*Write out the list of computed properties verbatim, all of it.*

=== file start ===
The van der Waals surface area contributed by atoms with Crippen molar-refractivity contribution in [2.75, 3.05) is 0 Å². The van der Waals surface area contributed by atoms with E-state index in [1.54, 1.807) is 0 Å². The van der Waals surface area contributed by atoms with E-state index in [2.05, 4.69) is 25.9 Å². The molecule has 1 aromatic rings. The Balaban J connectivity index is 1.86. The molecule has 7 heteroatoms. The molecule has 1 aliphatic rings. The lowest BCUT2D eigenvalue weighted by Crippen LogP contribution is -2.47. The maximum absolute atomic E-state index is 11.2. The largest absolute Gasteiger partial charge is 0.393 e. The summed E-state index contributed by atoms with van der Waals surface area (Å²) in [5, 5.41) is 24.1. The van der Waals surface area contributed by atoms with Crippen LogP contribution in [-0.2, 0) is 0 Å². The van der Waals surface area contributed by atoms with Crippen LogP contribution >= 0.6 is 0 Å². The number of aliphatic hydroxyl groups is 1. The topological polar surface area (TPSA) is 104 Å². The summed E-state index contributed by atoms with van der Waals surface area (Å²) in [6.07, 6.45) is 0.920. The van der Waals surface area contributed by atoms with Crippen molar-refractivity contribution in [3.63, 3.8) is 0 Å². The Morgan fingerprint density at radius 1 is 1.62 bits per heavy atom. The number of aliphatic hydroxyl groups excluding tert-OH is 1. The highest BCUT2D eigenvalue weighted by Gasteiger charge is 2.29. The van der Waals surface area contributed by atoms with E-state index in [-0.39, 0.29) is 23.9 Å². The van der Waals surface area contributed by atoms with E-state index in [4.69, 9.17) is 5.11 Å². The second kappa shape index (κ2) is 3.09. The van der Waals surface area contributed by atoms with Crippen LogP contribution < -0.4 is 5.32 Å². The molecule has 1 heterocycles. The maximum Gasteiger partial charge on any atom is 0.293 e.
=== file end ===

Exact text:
The van der Waals surface area contributed by atoms with Crippen molar-refractivity contribution in [2.75, 3.05) is 0 Å². The van der Waals surface area contributed by atoms with E-state index in [1.54, 1.807) is 0 Å². The van der Waals surface area contributed by atoms with E-state index in [2.05, 4.69) is 25.9 Å². The molecule has 1 aromatic rings. The Balaban J connectivity index is 1.86. The molecule has 7 heteroatoms. The molecule has 1 aliphatic rings. The lowest BCUT2D eigenvalue weighted by Crippen LogP contribution is -2.47. The maximum absolute atomic E-state index is 11.2. The largest absolute Gasteiger partial charge is 0.393 e. The summed E-state index contributed by atoms with van der Waals surface area (Å²) in [5, 5.41) is 24.1. The van der Waals surface area contributed by atoms with Crippen LogP contribution in [-0.2, 0) is 0 Å². The van der Waals surface area contributed by atoms with Crippen LogP contribution >= 0.6 is 0 Å². The number of aliphatic hydroxyl groups is 1. The topological polar surface area (TPSA) is 104 Å². The summed E-state index contributed by atoms with van der Waals surface area (Å²) in [6.07, 6.45) is 0.920. The van der Waals surface area contributed by atoms with Crippen molar-refractivity contribution in [3.63, 3.8) is 0 Å². The Morgan fingerprint density at radius 1 is 1.62 bits per heavy atom. The number of aliphatic hydroxyl groups excluding tert-OH is 1. The highest BCUT2D eigenvalue weighted by Gasteiger charge is 2.29. The van der Waals surface area contributed by atoms with E-state index in [-0.39, 0.29) is 23.9 Å². The van der Waals surface area contributed by atoms with E-state index in [4.69, 9.17) is 5.11 Å². The second kappa shape index (κ2) is 3.09. The van der Waals surface area contributed by atoms with Crippen LogP contribution < -0.4 is 5.32 Å². The molecule has 1 heterocycles. The maximum Gasteiger partial charge on any atom is 0.293 e.